DVD Review: Ring Of Honor Destiny Fulfilled

Roderick Strong: Destiny Fulfilled
Ring of Honor
Reviewed by Joe Babinsack
Every roster should have a Roderick Strong.
Sure, there’s a long-forgotten role involved; in this day and age, there’s a lack of respect for guys who actually do that quaint concept called wrestling; and yeah, Roderick Strong didn’t get much of a chance nationally, but he’s a guy that is simply necessary.
Not just for fans who actually enjoy talent in the ring; talent that battles, innovates and exudes a passion. Not just for fans, but for opponents. There’s a need for guys who can go, no matter who they are in the ring with. There’s a need for guys like Strong, who plays out a style more than just playing the role of an indie wrestler. There’s a need for a guys who can do quaint things like selling and rising to the level of their opponents.
By the way, the “new” look of the Ring of Honor compilation formatting is very good.
We get matches from the HDNet era, with excellent quality (not to mention Dave Prazak) and a slightly different approach to ROH that unfortunately never made it to Sinclair. I love the odd angles, the crisp production and a little less glitz, a lot more emphasis on the in-ring.
Sure, the fans are a huge part of the show, but I got tired of the camera panning the fans a long time ago.
The other positive aspect of the compilations is the insets of Roderick Strong speaking to the camera, which adds a lot to the depth of the matches. While there’s a certain sense of inconsistency and a bit too much breaking kayfabe in a casual, trivial, this-isn’t-real-but-worked sense, this DVD is the better for hearing and seeing Strong speak.
While the history of Roderick Strong isn’t fully on display here (we get no championship run, none of the No Remorse Corps era, nothing but hints about Generation Next), we get a great look at what makes Strong a great roster player.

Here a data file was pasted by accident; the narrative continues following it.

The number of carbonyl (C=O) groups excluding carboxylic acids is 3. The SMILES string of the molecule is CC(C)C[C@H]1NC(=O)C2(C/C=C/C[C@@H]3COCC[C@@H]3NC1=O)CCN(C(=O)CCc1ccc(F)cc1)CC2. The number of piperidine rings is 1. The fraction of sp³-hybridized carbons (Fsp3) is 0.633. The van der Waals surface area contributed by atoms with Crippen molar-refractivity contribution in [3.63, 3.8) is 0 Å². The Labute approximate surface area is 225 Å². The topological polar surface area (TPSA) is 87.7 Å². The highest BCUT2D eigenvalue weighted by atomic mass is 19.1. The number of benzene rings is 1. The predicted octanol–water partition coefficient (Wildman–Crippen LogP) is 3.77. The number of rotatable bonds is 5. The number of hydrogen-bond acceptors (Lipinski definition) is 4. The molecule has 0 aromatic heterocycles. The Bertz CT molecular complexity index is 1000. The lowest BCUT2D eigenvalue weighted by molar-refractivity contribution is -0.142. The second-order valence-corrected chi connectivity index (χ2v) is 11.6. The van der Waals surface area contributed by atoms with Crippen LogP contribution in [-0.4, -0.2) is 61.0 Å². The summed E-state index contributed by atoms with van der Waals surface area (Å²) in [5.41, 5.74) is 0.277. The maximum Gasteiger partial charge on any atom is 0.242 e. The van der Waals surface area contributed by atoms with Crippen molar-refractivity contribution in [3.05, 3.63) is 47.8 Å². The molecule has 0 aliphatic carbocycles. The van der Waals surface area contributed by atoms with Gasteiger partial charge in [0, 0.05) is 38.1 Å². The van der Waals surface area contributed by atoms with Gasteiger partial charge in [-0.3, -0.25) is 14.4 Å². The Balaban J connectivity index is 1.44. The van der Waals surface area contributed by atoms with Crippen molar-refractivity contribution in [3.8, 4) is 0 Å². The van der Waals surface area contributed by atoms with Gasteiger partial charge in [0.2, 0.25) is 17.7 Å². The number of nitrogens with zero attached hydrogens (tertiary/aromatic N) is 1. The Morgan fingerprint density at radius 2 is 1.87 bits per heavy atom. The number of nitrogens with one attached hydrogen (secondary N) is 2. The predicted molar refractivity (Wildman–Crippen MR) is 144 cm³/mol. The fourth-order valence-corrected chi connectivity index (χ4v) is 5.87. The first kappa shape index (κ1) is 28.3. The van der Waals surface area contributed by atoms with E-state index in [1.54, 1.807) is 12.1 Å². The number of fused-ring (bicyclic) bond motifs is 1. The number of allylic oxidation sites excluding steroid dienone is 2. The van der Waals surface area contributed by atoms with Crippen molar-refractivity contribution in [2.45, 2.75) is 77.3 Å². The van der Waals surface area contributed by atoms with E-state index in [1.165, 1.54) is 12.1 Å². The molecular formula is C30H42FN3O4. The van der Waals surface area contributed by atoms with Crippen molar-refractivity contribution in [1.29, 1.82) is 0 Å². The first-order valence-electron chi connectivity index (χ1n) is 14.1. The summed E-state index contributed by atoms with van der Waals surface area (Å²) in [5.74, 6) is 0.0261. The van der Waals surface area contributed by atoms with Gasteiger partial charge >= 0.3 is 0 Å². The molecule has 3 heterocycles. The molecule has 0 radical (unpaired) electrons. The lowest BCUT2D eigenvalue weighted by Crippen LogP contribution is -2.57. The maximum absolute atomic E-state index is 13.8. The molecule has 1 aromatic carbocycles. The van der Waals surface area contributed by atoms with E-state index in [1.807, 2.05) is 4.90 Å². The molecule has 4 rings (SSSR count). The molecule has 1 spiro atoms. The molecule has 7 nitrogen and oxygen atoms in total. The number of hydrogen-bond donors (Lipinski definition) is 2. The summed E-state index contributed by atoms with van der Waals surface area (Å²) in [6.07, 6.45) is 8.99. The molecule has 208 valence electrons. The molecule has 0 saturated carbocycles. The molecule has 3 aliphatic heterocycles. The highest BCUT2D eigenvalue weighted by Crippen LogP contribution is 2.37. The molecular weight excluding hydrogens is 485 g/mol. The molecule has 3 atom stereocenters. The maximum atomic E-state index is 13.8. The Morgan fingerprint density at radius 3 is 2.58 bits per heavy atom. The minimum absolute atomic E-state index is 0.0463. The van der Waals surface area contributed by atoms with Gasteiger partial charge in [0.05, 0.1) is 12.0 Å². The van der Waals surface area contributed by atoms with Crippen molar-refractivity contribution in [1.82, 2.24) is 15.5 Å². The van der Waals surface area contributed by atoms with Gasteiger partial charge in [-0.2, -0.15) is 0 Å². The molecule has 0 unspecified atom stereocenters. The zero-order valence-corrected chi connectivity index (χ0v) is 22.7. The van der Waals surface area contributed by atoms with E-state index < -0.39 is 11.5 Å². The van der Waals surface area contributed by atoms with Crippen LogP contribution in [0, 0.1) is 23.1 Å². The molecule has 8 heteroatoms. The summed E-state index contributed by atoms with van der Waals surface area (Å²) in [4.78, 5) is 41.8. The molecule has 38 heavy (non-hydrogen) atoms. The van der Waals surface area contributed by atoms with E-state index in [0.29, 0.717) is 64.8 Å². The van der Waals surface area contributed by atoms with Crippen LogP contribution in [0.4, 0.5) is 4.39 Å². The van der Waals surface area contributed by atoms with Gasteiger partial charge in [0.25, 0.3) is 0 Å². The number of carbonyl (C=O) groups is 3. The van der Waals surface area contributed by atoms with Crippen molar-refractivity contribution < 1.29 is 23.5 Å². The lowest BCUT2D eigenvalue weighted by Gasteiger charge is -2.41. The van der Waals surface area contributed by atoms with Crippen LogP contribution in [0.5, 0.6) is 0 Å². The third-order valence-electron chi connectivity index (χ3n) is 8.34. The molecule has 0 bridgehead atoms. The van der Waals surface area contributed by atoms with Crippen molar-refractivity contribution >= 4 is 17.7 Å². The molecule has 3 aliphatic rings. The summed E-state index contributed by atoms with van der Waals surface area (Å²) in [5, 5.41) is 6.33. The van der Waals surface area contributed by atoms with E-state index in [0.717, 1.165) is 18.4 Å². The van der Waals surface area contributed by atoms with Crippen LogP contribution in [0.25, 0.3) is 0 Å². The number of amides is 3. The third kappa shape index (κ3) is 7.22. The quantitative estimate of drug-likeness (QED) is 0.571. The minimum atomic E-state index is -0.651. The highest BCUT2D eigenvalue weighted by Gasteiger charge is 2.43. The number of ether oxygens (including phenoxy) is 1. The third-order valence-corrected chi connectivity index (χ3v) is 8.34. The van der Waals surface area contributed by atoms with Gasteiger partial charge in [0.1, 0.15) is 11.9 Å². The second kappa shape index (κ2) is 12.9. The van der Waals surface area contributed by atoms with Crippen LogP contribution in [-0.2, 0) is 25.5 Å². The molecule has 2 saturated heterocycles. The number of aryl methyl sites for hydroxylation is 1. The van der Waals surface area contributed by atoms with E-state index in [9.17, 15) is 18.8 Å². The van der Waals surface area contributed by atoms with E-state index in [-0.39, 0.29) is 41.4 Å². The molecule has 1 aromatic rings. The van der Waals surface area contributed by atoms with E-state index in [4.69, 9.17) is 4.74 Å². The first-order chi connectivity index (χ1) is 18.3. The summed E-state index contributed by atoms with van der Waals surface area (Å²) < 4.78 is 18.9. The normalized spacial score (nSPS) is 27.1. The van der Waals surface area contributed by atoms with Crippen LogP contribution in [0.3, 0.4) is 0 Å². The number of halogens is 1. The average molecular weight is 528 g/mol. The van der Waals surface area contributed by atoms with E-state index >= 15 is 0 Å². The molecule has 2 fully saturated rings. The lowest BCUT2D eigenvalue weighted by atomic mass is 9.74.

The best match, ironically, is the first one.
Strong takes on Kensuke Sasaki at the Tokyo Summit, and this, my friends, is awesome.
What’s amazing is that Strong and Sasaki are reasonably similar height (Sasaki a lot thicker, though) and what we get is a throw-back to an older era where two powerful guys do battle, actually do some interesting things which Old School fans called WRESTLING, and we get a lot of Roderick Strong selling, setting up a story and genuinely performing in the ring.
As opposed to hitting 50 high spots in the typical indie match; trading those spots to the point of dizziness.
Strong continues to be highlighted in battles with Nigel McGuinness, Jay Briscoe, Katsuhiko Nakajima and Alex Koslov.
By the time we get to Jerry Lynn, there’s a theme established: Roderick Strong has a style, but his interactions with other styles really sets him apart. Whether it’s the technicality of McGuinness or the Lucha/entertainment approach of Koslov, his consistency makes these matches.
By the time we get to Disc 2, we see bigger matches, more indie-riffic matches, but still an underlying style of Strong, even in with vastly talented guys like Tyler Black, Bryan Danielson and Davey Richards.
Disc 2 really features a few battles against, and one with Tyler Black as a tag team.
At the time Black was the World Champion, and ultimately and at the end of this compilation it would be Strong who upends him. These two ROH World Champions went in different directions since that last match on the DVD, a No DQ Match with Terry Funk playing “enforcer”.
Weirdly enough, Tyler Black is slotted in a similar position, the less charismatic, the less character-driven talent, albeit more completely capable in the ring (as part of the Shied). Meanwhile Strong set course for wrestling in other indie promotions last year, but returned to ROH and is the technically sound foundation of the Decade.
One thing missing in the compilation is a lot of tag matches. Earlier in his career, Strong formed one of ROH’s all-time great teams with Austin Aries. This DVD has a few top-notch battles against Aries, but only two tag-team matches.
Strong as the “Arn Anderson” of a tag team seems a natural fit, Strong as the veteran presence paired with a young gun seems also promising. But this is not the “destiny” fulfilled by this DVD.
Roderick Strong is one of the few in Ring of Honor to hold all the Championship gold, and his talent is distinctly on display here, against the top indie talents of the United States and notable stars of Japan (KENTA, Katuhiko Nakajima, Sasaki). He works well against the elites, and despite his grumblings, his work against Alex Koslov and Kenny Omega show his ability to work with younger talent.
Above all, there’s his epic battles with ROH Champions: McGuiness and Tyler Black. In these, he’s clearly the underdog, but battles with a fire and a display of storytelling that brings out the best of the sport, and shows what it means to not just be talented, but to be great at being a professional.
All that and I didn’t throw any chops at ROH, or even mention that Roddy Strong is one of the all-time masters of slapping guys silly.
Joe Babinsack can be reached at This e-mail address is being protected from spambots. You need JavaScript enabled to view it

Who is the strongest of these Hall of Fame candidates?


What do you believe is the second most popular promotion right now in the U.S?